GRAND RAPIDS, Mich. (WOOD) — Our next full moon, visible Saturday, will be a blue moon — but perhaps not in the way that you would initially think.
Astronomy lovers are most likely familiar with this definition of a blue moon: the second full moon in a calendar month. However, there is another, less well-known definition for a blue moon. Every few years, it’s possible to see four full moons in a season, the third of which is named a blue moon.
Here’s how it works: Each year has four seasons and each season is roughly three months. The time between full moons is close to that of a calendar month, but it’s not exact. The offset can allow us to see two full moons in the same month or four full moons between an equinox and a solstice.
The vernal equinox fell on March 20 this year and we had a full moon March 20. The second full moon of the season was April 19. The full moon Saturday will be the third, or the blue moon. Our final full moon of the season will be on June 17, just a few days before the June 21 summer solstice.
Blue moons are not common, but not quite as rare as the phrase “once in a blue moon” might imply. There were two monthly blue moons in 2018, one in January and one in March. The seasonal blue moon Saturday will be the fourth in the past decade. The previous three were Nov. 21, 2010; Aug. 20-21, 2013; and May 21, 2016. Our next seasonal blue moon will come on Aug. 22, 2021.
It’s much less likely to only see two full moons in a season. The last time this happened was 1961-1962, when there was a full moon just before the winter solstice and a full moon just after the vernal equinox, leaving only two full moons in the entire winter season. The next time this phenomenon will happen will be the winter of 2314-2315.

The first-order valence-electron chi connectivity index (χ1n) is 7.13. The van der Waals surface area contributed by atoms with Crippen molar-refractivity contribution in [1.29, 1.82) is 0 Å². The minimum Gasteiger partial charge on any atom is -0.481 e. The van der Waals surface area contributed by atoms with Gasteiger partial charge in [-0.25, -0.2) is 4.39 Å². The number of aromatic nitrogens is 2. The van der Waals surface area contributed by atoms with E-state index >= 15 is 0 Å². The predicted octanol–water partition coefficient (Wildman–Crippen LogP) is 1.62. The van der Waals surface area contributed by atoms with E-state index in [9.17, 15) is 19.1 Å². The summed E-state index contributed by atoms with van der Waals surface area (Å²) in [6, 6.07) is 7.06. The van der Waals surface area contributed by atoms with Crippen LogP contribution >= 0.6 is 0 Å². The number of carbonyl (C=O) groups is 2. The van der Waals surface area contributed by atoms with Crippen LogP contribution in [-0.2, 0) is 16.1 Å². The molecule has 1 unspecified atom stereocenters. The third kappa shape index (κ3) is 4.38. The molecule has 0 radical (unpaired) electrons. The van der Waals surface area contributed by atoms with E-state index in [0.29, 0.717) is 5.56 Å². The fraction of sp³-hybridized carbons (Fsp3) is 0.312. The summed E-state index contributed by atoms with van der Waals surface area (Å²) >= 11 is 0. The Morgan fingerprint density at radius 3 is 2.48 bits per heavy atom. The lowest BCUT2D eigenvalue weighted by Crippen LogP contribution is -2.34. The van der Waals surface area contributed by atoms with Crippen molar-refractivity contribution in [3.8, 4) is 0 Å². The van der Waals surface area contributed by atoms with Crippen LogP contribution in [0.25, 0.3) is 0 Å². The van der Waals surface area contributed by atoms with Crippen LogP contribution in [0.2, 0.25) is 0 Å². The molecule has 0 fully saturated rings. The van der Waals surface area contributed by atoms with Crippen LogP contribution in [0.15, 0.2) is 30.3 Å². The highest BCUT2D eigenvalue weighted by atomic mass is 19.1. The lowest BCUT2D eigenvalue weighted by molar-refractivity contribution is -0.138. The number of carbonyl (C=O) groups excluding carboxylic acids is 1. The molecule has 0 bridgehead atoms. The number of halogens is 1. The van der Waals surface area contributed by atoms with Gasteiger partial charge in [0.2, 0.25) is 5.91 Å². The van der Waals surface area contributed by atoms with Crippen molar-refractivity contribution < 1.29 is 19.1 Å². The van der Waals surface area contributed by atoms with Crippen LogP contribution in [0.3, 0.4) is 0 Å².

In addition to the blue moon we’ll see this year, there are several other names for the full moon in May. It has been referred to as the flower moon, the milk moon or even the corn planting moon.
And despite what the name might lead you to believe, the moon will not take on any sort of blue coloring. It is possible for the moon to appear blue, but only when certain atmospheric conditions are present. Volcanic eruptions and wildfires can both release particles into the atmosphere that are the correct size to scatter out red light. Once the red light has been scattered, the blue light can filter through and give the moon a blue tint.
The moon will officially be full at 5:11 p.m. Saturday.
***CORRECTION: An earlier version of this story incorrectly stated the full moon was March 21, not March 20. We regret this error, which has since been corrected.***